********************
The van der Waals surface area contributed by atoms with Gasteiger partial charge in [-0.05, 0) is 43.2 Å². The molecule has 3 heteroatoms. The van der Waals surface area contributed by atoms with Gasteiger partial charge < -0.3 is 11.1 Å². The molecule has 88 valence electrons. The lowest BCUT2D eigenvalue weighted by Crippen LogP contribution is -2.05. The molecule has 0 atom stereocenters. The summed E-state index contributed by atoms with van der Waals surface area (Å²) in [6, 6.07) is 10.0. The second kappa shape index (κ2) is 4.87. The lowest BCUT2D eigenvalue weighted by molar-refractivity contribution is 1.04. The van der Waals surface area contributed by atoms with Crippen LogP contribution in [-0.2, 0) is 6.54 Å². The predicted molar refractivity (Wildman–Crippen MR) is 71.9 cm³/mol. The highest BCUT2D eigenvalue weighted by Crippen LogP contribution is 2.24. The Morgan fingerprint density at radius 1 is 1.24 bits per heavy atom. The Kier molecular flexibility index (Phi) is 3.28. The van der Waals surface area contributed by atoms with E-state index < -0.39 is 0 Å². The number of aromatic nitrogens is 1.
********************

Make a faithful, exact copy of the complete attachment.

The van der Waals surface area contributed by atoms with Gasteiger partial charge in [-0.05, 0) is 43.2 Å². The molecule has 3 heteroatoms. The van der Waals surface area contributed by atoms with Gasteiger partial charge < -0.3 is 11.1 Å². The molecule has 88 valence electrons. The lowest BCUT2D eigenvalue weighted by Crippen LogP contribution is -2.05. The molecule has 0 atom stereocenters. The summed E-state index contributed by atoms with van der Waals surface area (Å²) in [6, 6.07) is 10.0. The second kappa shape index (κ2) is 4.87. The lowest BCUT2D eigenvalue weighted by molar-refractivity contribution is 1.04. The van der Waals surface area contributed by atoms with Crippen LogP contribution in [-0.2, 0) is 6.54 Å². The predicted molar refractivity (Wildman–Crippen MR) is 71.9 cm³/mol. The highest BCUT2D eigenvalue weighted by Crippen LogP contribution is 2.24. The Morgan fingerprint density at radius 1 is 1.24 bits per heavy atom. The Kier molecular flexibility index (Phi) is 3.28. The van der Waals surface area contributed by atoms with E-state index < -0.39 is 0 Å². The number of aromatic nitrogens is 1.